A few tips to ease the stress …
A month later, it would be more honest to write about how coronavirus has taught me about loneliness and frustration; how I’ve realized my own weakness for scrolling social media until I’m pretty sure my eyeballs are going to fall out.
Happiness, at this point, is hard-won – something I have to fight for. And honestly, I’m surprised it’s such a struggle as I’ve successfully homeschooled my 7 sons in the country, isolated from neighbors and friends, for the past 10 years. Actually, when I first heard the news that our afterschool sports and church activities would be cancelled, I was relieved for the break.
That was a month ago.
Now I’m a little more like a cat with its whiskers snipped off. The weeks of isolation have left me jumpy — reading scary news article after confusing news article, then pushing away from the computer and trying to teach math while my kids look a little frightened.
Last week, I jumped when a toddler bumped me with a board book. I startled so dramatically he cried, and I felt awful. It was all because my head was somewhere else. And this has been the hardest thing about quarantine-schooling — I’m so incredibly distracted and saddened by the global crisis that’s upon us. And honestly, should that be surprising? And should it be surprising that a worldwide pandemic makes everything – even teaching algebra — a whole lot harder?
The mandate to quarantine has made me realize just how much good a little (maskless) chat with the librarians or my kids’ coaches did to fill my need for in-person adult conversation – something I really took for granted when I was merely a homeschooling parent. Now, as a quarantine-schooling mom, I better appreciate the steam we’d blow off by running around the park with friends after lessons.
Parents who are now teaching at home for the first time should really keep this in mind – quarantine schooling is precipitously harder than homeschooling. That being said, here’s a few tips I’ve picked up lately that are easing the stress:
1Guard your own mind
“Take every thought captive and make it obedient to Christ.” (2 Corinthians 10:5) You can’t control what’s going on in the world, but you can decide how much time you’re going to stare at the internet. I followed this advice to “stay off social media and talk about something else – [other than coronavirus]” by “unplugging” on weekdays; saving the majority of my social media scrolling for weekends. This new habit is what’s helping me the most lately with quarantine-schooling and just about everything. I have more peace of mind, more time in prayer, and I feel like I’m actually living in the present moment lately (a necessity for reading board books to toddlers).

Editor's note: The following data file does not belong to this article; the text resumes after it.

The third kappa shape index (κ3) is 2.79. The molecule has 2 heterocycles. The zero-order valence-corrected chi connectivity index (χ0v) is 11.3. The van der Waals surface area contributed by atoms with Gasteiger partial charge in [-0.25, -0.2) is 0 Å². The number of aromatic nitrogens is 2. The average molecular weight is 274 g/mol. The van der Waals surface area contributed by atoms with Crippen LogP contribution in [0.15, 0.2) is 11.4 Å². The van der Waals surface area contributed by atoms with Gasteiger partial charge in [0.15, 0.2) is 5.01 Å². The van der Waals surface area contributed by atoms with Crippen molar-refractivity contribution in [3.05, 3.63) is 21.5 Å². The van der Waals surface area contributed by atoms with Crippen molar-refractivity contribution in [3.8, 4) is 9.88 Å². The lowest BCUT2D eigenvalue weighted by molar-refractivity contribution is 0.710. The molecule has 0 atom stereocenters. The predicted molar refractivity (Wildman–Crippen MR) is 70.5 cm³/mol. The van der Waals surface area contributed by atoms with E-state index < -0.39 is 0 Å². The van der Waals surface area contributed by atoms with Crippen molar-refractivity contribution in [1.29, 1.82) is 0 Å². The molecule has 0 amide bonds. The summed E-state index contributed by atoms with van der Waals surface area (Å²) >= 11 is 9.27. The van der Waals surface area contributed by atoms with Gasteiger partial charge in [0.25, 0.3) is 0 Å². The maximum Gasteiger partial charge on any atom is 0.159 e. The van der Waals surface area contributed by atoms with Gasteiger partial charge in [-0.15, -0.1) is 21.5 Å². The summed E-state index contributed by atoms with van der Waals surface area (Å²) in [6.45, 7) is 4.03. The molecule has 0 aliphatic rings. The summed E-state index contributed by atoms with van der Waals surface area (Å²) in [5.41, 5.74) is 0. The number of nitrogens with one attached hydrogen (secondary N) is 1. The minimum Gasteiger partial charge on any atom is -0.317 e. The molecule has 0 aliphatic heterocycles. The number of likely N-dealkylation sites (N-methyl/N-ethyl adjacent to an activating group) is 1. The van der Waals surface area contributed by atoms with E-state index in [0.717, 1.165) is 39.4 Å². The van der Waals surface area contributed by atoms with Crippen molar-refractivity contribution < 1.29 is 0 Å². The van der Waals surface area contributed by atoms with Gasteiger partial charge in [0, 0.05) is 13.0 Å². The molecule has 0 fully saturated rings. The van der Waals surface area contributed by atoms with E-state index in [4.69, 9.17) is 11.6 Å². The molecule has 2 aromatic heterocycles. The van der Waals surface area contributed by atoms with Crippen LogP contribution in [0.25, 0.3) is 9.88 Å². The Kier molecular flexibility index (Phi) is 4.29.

2Set fun/attainable/ daily quarantine goals (rather than teaching lessons)
I stole this idea from my brother Andy, a newbie to being home with his kids. Every day, he and his sons do “8 at 8.” This means that every morning they accomplish 8 goals (*because his kid is 8 -years-old!). They start by walking 8 blocks, reading 8 books, doing 8 pull-ups – you get it. Andy keeps sending me happy photos of him and his kids, whom he and his wife had never homeschooled before. They’re learning and laughing together and have really challenged me to ditch most of our formal “lessons” in favor of accomplishing fun, attainable goals for a season.
3Cut corners on housework and food
“Your home should be clean enough to be healthy, but messy enough to be happy.” It’s a popular adage that rings true especially in this season of everyone being home all the time. In short, unless the dirty laundry is blocking your path to the fridge to the point that you can’t make a sandwich, pat yourself on the back.
And speaking of sandwiches, I’ve always had to provide a lot of food for our daily routine, but the demand has been so intense lately with my hollow-legged nephew quarantining with us, simply feeding these people could seriously cut into everything else if I didn’t get creative. So I’m taking our local school up on their free bagged lunch program and supporting our town’s restaurants by purchasing take-out deals at least once a week. We eat most meals in the backyard so there are no crumbs to sweep up, and clean floors really do have a way of putting the shine on just about anything – even during a pandemic.
Take heart. God is faithful; we’ll get through this. But if you find quarantine-schooling hard, you are not alone – we all do. In fact, this 10-year homeschooling veteran just ditched her abacus to play in the rain.
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